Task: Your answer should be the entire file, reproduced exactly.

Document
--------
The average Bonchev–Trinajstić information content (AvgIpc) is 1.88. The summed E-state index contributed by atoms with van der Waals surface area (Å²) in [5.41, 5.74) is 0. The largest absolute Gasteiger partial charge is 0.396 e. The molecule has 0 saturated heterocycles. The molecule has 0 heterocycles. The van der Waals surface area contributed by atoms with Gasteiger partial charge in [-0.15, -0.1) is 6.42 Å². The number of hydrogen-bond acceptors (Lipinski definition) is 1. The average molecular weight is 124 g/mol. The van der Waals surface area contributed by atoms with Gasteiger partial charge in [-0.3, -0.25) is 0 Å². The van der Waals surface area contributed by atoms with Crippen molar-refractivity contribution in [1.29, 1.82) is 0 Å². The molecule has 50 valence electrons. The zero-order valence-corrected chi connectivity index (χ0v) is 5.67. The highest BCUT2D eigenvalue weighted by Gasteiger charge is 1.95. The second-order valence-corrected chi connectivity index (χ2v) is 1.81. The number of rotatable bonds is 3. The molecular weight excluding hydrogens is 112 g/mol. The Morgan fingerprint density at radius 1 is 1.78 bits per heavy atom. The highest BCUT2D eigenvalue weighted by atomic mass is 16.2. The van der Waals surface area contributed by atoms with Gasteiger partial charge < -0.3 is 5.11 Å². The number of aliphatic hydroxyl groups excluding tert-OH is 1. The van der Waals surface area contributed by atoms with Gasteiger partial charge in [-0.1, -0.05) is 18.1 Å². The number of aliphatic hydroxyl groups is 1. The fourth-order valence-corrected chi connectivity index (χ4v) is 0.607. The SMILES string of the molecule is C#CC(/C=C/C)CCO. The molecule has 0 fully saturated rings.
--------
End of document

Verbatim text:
The average Bonchev–Trinajstić information content (AvgIpc) is 1.88. The summed E-state index contributed by atoms with van der Waals surface area (Å²) in [5.41, 5.74) is 0. The largest absolute Gasteiger partial charge is 0.396 e. The molecule has 0 saturated heterocycles. The molecule has 0 heterocycles. The van der Waals surface area contributed by atoms with Gasteiger partial charge in [-0.15, -0.1) is 6.42 Å². The number of hydrogen-bond acceptors (Lipinski definition) is 1. The average molecular weight is 124 g/mol. The van der Waals surface area contributed by atoms with Gasteiger partial charge in [-0.3, -0.25) is 0 Å². The van der Waals surface area contributed by atoms with Crippen molar-refractivity contribution in [1.29, 1.82) is 0 Å². The molecule has 50 valence electrons. The zero-order valence-corrected chi connectivity index (χ0v) is 5.67. The highest BCUT2D eigenvalue weighted by Gasteiger charge is 1.95. The second-order valence-corrected chi connectivity index (χ2v) is 1.81. The number of rotatable bonds is 3. The molecular weight excluding hydrogens is 112 g/mol. The Morgan fingerprint density at radius 1 is 1.78 bits per heavy atom. The highest BCUT2D eigenvalue weighted by atomic mass is 16.2. The van der Waals surface area contributed by atoms with Gasteiger partial charge < -0.3 is 5.11 Å². The number of aliphatic hydroxyl groups excluding tert-OH is 1. The van der Waals surface area contributed by atoms with Gasteiger partial charge in [-0.1, -0.05) is 18.1 Å². The number of aliphatic hydroxyl groups is 1. The fourth-order valence-corrected chi connectivity index (χ4v) is 0.607. The SMILES string of the molecule is C#CC(/C=C/C)CCO. The molecule has 0 fully saturated rings.